Wednesday, February 19, 2014

Gifted Kids - Are They Being Left Behind?

The basic premise of the Common Core national standards - and the associated national tests created by PARCC and SmarterBalanced (not the vegetable spread) - is to create common grade level expectations for all students to ensure equal access to a high quality education which will prepare them for college and careers. At least that's the premise. Of course that commonality and "standardization" is troubling to some in the education community, especially those who exceed the standards. Clearly, the quality of schools across the country - and even across cities and districts - has been varied. And there was a good chance that if a child moved schools, or states, he would arrive either behind or ahead of his peers. The problem, on the other hand, is that not all children arrive at school at the same levels, and not all children learn at the same pace.

One common mantra in the current controversy and debate about Common Core is that the standards are designed to "create a common floor," not a common ceiling. However, the standards in practice were bound to create challenges for sub-groups outside of the basic age-level expectations. This conflict received a sensationalized exposure in the past week after Chris Weller for Newsweek offered this claim: "America Hates Its Gifted Kids." The premise is that schools working toward the Core are inevitably going to slow down advanced learners. And, it's tough to argue that isn't happening as schools begin to move away from tracking or clustering of kids and instead maintain heterogeneous classes with the expectation that a teacher will "differentiate instruction" to meet all kids learning needs. It is a wonderful goal and theory, though some argue that differentiated instruction is dog that won't hunt.

Ultimately, kids don't arrive at school all at the same level, and not all arrive ready to learn. Certainly, not all learn at the same pace. And it's tough to argue for holding some learners back, or limiting options for advanced learners to progress. Certainly, people are aware of the controversy over where Common Core stops - algebra II.  That limit is what led Stanford math professor James Milgrim to refuse to sign off on the standards - because they do not prepare kids for top tier colleges and STEM careers.  I know as I began to prepare for state testing this week, I had to laugh at preparing basic level tests for students to take when they were clearly beyond them. For example, many middle school students are ready for - and even succeeding in - high school level math classes like geometry, algebra II/trig, and calculus. And, it is simply silly - and a huge waste of time - for ninth grade students taking calculus to waste their time doing a state or national test geared toward algebra and lower. They should be exempt. For, the only people their grades should be truly accountable to are their parents. So, while Weller is certainly over-the-top with his title, I am not so sure that CommonCore and PARCC aren't going to hold kids back and waste their time.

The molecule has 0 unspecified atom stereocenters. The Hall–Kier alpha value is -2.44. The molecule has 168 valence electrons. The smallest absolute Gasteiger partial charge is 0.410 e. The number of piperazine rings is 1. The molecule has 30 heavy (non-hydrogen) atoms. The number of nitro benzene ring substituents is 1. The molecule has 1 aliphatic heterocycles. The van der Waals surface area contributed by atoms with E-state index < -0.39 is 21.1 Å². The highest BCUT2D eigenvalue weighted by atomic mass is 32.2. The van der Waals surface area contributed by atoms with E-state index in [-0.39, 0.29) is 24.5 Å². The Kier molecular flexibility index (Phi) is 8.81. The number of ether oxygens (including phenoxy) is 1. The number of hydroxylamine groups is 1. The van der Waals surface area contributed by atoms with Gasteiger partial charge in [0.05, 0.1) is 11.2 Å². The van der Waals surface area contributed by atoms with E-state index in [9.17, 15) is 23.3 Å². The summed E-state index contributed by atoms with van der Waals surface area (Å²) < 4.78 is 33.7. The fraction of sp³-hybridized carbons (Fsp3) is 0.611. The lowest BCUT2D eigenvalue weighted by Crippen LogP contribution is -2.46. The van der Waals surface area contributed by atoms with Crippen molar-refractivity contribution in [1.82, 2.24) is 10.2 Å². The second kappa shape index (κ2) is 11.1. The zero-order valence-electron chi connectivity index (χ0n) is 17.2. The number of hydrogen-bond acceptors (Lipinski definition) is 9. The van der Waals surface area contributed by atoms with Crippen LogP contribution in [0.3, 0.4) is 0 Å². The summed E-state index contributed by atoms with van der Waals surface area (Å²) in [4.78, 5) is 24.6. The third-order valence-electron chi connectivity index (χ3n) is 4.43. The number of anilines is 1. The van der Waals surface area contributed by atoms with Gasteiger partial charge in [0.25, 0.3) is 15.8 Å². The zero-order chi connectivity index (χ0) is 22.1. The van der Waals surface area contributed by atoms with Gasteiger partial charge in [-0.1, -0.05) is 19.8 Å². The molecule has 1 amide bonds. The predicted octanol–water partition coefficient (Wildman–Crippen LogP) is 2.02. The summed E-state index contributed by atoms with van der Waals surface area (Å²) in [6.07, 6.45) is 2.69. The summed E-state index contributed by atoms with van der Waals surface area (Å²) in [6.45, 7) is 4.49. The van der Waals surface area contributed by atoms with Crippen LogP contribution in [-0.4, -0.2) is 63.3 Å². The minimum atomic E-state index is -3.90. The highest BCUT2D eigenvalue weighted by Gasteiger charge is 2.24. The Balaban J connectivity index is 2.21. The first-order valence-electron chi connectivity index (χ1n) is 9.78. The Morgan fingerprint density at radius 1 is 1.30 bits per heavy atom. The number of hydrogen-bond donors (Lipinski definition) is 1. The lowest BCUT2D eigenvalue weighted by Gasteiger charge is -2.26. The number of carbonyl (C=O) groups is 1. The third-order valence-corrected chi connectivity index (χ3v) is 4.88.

Who knows?  Age level grouping may be the next big challenge in schools.

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